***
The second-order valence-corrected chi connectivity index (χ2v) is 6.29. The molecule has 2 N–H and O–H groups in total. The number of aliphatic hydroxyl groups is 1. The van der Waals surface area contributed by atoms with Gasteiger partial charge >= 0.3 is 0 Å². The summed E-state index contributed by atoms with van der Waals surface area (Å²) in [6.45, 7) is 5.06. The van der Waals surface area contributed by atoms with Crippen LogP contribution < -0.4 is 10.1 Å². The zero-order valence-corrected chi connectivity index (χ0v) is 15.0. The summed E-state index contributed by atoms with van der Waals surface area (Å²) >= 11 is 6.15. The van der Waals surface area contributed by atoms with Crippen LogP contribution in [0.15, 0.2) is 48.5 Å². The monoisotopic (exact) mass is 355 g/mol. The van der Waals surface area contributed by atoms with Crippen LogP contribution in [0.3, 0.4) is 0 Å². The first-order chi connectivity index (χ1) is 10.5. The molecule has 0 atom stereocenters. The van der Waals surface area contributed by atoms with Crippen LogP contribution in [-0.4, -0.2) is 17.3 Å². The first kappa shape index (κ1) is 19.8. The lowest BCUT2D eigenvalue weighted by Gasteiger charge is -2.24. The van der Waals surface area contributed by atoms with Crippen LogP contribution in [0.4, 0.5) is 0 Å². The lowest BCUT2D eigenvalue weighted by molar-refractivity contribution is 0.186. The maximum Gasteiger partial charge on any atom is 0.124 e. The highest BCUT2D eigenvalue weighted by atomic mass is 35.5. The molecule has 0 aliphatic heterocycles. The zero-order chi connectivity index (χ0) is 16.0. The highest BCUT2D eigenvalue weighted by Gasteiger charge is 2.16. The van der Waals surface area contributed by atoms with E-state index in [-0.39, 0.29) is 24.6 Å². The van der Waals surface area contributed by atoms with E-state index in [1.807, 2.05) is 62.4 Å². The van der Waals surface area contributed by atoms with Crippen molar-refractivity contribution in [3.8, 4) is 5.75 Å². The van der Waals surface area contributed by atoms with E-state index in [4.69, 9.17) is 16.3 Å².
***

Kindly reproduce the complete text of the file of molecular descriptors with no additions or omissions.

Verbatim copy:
The second-order valence-corrected chi connectivity index (χ2v) is 6.29. The molecule has 2 N–H and O–H groups in total. The number of aliphatic hydroxyl groups is 1. The van der Waals surface area contributed by atoms with Gasteiger partial charge >= 0.3 is 0 Å². The summed E-state index contributed by atoms with van der Waals surface area (Å²) in [6.45, 7) is 5.06. The van der Waals surface area contributed by atoms with Crippen LogP contribution < -0.4 is 10.1 Å². The zero-order valence-corrected chi connectivity index (χ0v) is 15.0. The summed E-state index contributed by atoms with van der Waals surface area (Å²) >= 11 is 6.15. The van der Waals surface area contributed by atoms with Crippen LogP contribution in [0.15, 0.2) is 48.5 Å². The monoisotopic (exact) mass is 355 g/mol. The van der Waals surface area contributed by atoms with Crippen LogP contribution in [0.3, 0.4) is 0 Å². The first-order chi connectivity index (χ1) is 10.5. The molecule has 0 atom stereocenters. The van der Waals surface area contributed by atoms with Crippen LogP contribution in [-0.4, -0.2) is 17.3 Å². The first kappa shape index (κ1) is 19.8. The lowest BCUT2D eigenvalue weighted by Gasteiger charge is -2.24. The van der Waals surface area contributed by atoms with Crippen LogP contribution in [0.4, 0.5) is 0 Å². The lowest BCUT2D eigenvalue weighted by molar-refractivity contribution is 0.186. The maximum Gasteiger partial charge on any atom is 0.124 e. The highest BCUT2D eigenvalue weighted by atomic mass is 35.5. The molecule has 0 aliphatic heterocycles. The zero-order chi connectivity index (χ0) is 16.0. The highest BCUT2D eigenvalue weighted by Gasteiger charge is 2.16. The van der Waals surface area contributed by atoms with E-state index in [-0.39, 0.29) is 24.6 Å². The van der Waals surface area contributed by atoms with E-state index in [1.807, 2.05) is 62.4 Å². The van der Waals surface area contributed by atoms with Crippen molar-refractivity contribution in [3.8, 4) is 5.75 Å². The van der Waals surface area contributed by atoms with E-state index in [4.69, 9.17) is 16.3 Å².